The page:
Acorn Autism is owned by Kimberley, a speech and language pathologist, and her husband Nicholas, an engineer by training. In just three short years, the growth of their practice has been impressive as they’ve expanded to two clinic locations and 20 therapists, including speech therapists, occupational therapists, therapy technicians, dieticians and psychologists.
Nicholas and Kimberley have found that they work well together because of their different roles. With his engineering background, Nicholas has implemented systems for managing and streamlining the practice’s admin, while Kimberley focuses on the therapy side. As Nicholas notes; “Being a practitioner and business owner at the same time would be difficult. Working together we have a partnership that ensures neither side of the business is neglected, and we can support each other.”
Acorn Autism was born out of a desire to establish an autism-specific, multi-disciplinary centre where children could come with their parents to have a tailored therapy programme mapped out that included multiple therapists across different disciplines. Kimberley has first-hand experience of this, having worked in a similar practice in Canada for many years before relocating back to New Zealand.
She wanted to join a similar style of practice in New Zealand but was unable to find anything in the country. And where others might have been discouraged, she and Nicholas saw it as an opportunity. They felt strongly that this was something that the autism community in New Zealand needed access to, and that’s where their journey started to gather momentum. They quickly found premises, hired their first few team members and have gone on to establish a world-class facility where children come and can have a full program mapped out and provided for them.
Acorn Autism was committed to growing a large clinic from the onset and is already bearing the fruits of this big vision. They started small with just four team members to cover each discipline and have grown organically, employing a bigger team as the client base grew. They now have two clinics in Auckland.
But how do they find the process of managing a large practice? According to Nicholas, “our move to Power Diary two years ago was one of the biggest and best changes we made. In the very beginning, we were using Google Calendar to manage our diaries, but have since switched to Power Diary exclusively.” Nicholas is quick to point out that they’re only scratching the surface in terms of Power Diary’s capabilities, “we are migrating more of the business over to Power Diary as we learn about what the software can do such as online forms for client onboarding”.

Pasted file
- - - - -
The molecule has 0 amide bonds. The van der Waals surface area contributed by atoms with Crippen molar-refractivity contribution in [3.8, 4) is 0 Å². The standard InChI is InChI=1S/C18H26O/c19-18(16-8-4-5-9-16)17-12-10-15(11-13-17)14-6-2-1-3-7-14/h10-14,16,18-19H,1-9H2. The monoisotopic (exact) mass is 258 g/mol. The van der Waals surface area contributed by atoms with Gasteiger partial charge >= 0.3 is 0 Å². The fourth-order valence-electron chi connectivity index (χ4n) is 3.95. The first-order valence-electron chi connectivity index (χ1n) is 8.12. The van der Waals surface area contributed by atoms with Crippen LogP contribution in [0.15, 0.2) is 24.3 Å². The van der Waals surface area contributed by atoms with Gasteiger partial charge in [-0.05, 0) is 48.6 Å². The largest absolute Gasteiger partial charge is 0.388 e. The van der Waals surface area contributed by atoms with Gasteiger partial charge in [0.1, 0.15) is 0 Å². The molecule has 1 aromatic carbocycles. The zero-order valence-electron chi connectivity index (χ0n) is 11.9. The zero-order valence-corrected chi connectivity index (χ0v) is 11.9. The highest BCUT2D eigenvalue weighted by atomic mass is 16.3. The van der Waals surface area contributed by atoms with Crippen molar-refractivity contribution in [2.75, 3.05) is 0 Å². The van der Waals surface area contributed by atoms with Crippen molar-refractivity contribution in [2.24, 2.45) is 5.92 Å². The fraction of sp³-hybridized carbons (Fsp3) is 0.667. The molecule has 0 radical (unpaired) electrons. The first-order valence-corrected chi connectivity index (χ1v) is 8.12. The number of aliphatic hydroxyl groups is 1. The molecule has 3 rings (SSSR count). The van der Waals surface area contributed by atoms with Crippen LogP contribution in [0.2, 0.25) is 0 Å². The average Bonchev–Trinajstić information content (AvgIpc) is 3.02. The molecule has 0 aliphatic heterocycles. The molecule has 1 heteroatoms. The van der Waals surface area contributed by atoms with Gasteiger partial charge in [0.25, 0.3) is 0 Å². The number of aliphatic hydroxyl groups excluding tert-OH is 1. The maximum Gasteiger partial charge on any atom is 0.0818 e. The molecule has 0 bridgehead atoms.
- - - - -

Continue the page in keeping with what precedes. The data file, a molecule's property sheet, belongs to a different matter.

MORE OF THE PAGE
They didn’t make the move to Power Diary lightly, taking over six months to look at other options on the market and quizzing reception staff when going to their own personal appointments at other health clinics. But, as Nicholas puts it,
“In terms of clinic management, Power Diary has the cleanest all-round approach, and it does the fundamentals really well.”
He also added that “as the practice has grown and we’ve taken on more staff, Power Diary has made a big difference, it’s so much easier having all the client information available, and we spend less time doing admin and scheduling. It also significantly reduces the admin burden on the individual practitioners so they can spend more time seeing clients. The main features we use are the reporting and group calendars to view a particular set of practitioners. We also really appreciate that the support team is always available to help answer questions and resolve issues.”
“With autism, engagement of family is paramount. We can do the therapy really well, but where you see the biggest change is when parents are involved in the process. The more we can do to empower parents, the easier it is to integrate changes in their approach and improve the outcomes for the child.”
Power Diary has the tools to help us be responsive to parent requests and efficiently communicate with the families that access our services.
With the admin side of the business running smoothly, the biggest remaining challenge for the practice is finding the right people to join their team. They are always advertising for roles and currently have client waitlists. But they don’t rush the process. Nicholas and Kimberley spend a lot of time interviewing candidates. “When hiring, we’ve learned not to ignore any red flags and always address issues head-on. We ask the difficult questions in the interview process and give the candidate an opportunity to respond, which takes a lot of guesswork out. We’ve got to where we are because of our reputation, and we’re really proud of our team, but it’s hard to find the right people who are passionate about the work we do.”
The hiring process is just the first step. Nicholas and Kimberley’s proactive management style led them to put some focus on getting solid HR processes in place within the practice. They refined the interviewing process and took steps to formalise several areas of people management. To inform their decision-making, they use Power Diary to generate regular reports and are moving towards a data-centric approach to managing their team.
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Going forward, the future looks bright for Acorn Autism. They started out with a single clinic with a view to get systems in place so they could expand to other locations. In lockdown, they opened a second clinic which is now going well. In the future, they hope to be able to help more children with autism, and their families through the work that they do.